Best of Hot Docs 2012: McCullin tells the haunting tale of a war photographer’s career
The world of Don McCullin, as depicted in the film named after the renowned war photographer, appears to be a haunted one. Screening Saturday at the Vancity Theatre (June 23), this moving documentary ties the photojournalist’s recollection of decades spent in conflict zones to a series of dramatic and often heart-wrenching pictures of famine, war and humanitarian crisis.
Images—like that of the face of a shell-shocked soldier in Vietnam staring, unblinking, into the camera, or a paper-thin albino boy starving in a refugee camp in Biafra—aren’t just unforgettable to the viewer, but to the photographer, who describes the lasting impact of a career spent documenting war.
“Sometimes people used to say to me, do you have nightmares? And I would say no, only in the daytime, when my eyes are open, and I’m awake, and my memory is on full alert,” he recalls in an interview. “When I say I love photography, I love being in my darkroom—but even my darkroom is a haunted place.”
McCullin’s shocking pictures of war and humanitarian disasters in places like Cypress, Biafra and Vietnam don't pull any punches. But as the photographer tells the stories behind the now iconic images, a reoccurring theme emerges—that, for McCullin, the work wasn’t simply about the photographs, but “about humanity”.
“He had a very sensitive… feel for other people’s suffering,” recalls Harold Evans, McCullin's former editor at the UK's Sunday Times Magazine. “Which also gave him the impetus to feel: 'I can make people wake up to what’s really going on here.'”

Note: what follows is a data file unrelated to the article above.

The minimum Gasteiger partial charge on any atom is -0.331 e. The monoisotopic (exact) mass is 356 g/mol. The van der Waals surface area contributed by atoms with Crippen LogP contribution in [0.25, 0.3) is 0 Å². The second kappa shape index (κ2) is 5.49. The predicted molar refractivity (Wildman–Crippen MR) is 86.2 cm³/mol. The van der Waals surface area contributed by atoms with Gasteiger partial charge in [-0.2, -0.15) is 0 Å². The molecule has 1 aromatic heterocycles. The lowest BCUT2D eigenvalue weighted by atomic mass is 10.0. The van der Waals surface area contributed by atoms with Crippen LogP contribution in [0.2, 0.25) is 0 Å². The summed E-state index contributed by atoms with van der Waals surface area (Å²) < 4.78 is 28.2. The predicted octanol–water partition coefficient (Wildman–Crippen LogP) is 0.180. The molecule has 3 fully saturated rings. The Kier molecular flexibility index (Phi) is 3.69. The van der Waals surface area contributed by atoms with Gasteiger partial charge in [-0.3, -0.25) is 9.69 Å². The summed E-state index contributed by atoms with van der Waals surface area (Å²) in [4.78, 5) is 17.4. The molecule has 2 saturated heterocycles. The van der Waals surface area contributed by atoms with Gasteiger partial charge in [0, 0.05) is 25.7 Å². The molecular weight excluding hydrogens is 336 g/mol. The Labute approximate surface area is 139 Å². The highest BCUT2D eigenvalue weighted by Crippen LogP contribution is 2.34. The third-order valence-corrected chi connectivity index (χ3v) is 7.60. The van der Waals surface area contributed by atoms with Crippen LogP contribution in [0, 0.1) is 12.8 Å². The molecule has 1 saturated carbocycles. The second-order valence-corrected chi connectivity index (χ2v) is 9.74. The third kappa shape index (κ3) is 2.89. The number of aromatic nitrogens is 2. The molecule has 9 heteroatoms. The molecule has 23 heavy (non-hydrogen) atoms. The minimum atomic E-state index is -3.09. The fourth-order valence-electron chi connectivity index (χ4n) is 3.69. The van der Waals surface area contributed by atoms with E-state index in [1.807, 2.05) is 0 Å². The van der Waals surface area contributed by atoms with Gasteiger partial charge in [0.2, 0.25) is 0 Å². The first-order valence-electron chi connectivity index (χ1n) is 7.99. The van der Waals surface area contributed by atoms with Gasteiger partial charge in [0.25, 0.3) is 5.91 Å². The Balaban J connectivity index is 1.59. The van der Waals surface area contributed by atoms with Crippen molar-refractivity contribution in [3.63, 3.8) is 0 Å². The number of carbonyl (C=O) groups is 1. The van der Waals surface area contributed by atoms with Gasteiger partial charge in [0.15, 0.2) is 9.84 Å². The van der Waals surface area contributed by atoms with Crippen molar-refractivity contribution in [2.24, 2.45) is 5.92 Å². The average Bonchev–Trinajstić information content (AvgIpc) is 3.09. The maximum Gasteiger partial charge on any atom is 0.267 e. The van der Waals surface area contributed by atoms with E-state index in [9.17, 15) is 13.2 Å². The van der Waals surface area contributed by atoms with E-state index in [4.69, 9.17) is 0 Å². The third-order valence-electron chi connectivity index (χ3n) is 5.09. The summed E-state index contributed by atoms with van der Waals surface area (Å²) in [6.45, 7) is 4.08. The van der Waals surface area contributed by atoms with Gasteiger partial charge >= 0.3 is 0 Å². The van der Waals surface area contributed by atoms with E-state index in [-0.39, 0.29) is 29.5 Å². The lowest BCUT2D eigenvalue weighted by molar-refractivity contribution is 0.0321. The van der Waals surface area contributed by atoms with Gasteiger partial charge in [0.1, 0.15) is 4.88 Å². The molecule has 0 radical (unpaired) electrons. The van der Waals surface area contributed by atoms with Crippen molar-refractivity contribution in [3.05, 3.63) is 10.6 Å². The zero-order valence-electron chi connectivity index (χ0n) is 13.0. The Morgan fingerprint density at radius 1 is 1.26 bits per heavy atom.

As part of the film’s look at the ethics of photojournalism in conflict situations, McCullin describes the fine line between being a photographer documenting the event and an observer concerned about the well-being of the subjects. He recounts one memory of capturing the evacuation of a village in Cypress. As he watched an elderly woman with two walking sticks being hurried along by a soldier, he opted to put down his camera, pick her up, and run her to safety.
“Over and above photography, the very best qualifications you can have when you’re in this situation and you’re exercising this duty as a photographer or… reporter, is that it’s much better to be on the side of humanity,” he says.
A changing photojournalism climate is also depicted in the film. After Rupert Murdoch and a new editor took over The Sunday Times, McCullin recalls a sense that the images of war were no longer a fit for the colour pages of a magazine that was “trying to sell you cars and luxury”.
The days of war photography are now behind McCullin. But one gets the sense as he reflects on the decades of difficult memories that he will never be able to forget the faces he documented throughout his career. Even to the viewer, the photos and stories depicted in the film are haunting, and often difficult to watch. But they nonetheless offer a powerful observation on the role of photojournalism in the coverage of conflict and its consequences.
McCullin screens at the Best of Hot Docs at the Vancity Theatre, on Saturday (June 23)
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